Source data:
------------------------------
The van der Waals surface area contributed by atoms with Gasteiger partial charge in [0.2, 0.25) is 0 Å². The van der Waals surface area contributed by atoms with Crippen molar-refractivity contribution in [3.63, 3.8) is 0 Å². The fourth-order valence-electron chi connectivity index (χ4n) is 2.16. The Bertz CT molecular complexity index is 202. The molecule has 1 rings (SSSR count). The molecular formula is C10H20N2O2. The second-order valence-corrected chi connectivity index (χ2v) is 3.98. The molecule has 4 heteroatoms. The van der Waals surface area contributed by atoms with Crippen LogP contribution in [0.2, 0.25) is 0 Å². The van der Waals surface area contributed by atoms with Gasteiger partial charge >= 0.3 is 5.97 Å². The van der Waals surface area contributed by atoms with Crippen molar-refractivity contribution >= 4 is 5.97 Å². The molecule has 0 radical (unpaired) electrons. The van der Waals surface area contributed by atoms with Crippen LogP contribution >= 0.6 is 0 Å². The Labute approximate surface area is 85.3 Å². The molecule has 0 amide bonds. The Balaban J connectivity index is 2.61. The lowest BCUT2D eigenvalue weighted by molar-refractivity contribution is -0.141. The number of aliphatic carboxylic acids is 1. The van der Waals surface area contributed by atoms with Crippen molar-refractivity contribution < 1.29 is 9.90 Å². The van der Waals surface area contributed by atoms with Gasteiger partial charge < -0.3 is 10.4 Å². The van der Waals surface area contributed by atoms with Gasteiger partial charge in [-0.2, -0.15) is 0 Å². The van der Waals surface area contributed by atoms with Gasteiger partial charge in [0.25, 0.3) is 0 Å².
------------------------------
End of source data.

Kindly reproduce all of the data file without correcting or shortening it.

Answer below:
The van der Waals surface area contributed by atoms with Gasteiger partial charge in [0.2, 0.25) is 0 Å². The van der Waals surface area contributed by atoms with Crippen molar-refractivity contribution in [3.63, 3.8) is 0 Å². The fourth-order valence-electron chi connectivity index (χ4n) is 2.16. The Bertz CT molecular complexity index is 202. The molecule has 1 rings (SSSR count). The molecular formula is C10H20N2O2. The second-order valence-corrected chi connectivity index (χ2v) is 3.98. The molecule has 4 heteroatoms. The van der Waals surface area contributed by atoms with Crippen LogP contribution in [0.2, 0.25) is 0 Å². The van der Waals surface area contributed by atoms with Gasteiger partial charge >= 0.3 is 5.97 Å². The van der Waals surface area contributed by atoms with Crippen molar-refractivity contribution >= 4 is 5.97 Å². The molecule has 0 radical (unpaired) electrons. The van der Waals surface area contributed by atoms with Crippen LogP contribution >= 0.6 is 0 Å². The Labute approximate surface area is 85.3 Å². The molecule has 0 amide bonds. The Balaban J connectivity index is 2.61. The lowest BCUT2D eigenvalue weighted by molar-refractivity contribution is -0.141. The number of aliphatic carboxylic acids is 1. The van der Waals surface area contributed by atoms with Crippen molar-refractivity contribution < 1.29 is 9.90 Å². The van der Waals surface area contributed by atoms with Gasteiger partial charge < -0.3 is 10.4 Å². The van der Waals surface area contributed by atoms with Gasteiger partial charge in [-0.2, -0.15) is 0 Å². The van der Waals surface area contributed by atoms with Gasteiger partial charge in [0.25, 0.3) is 0 Å².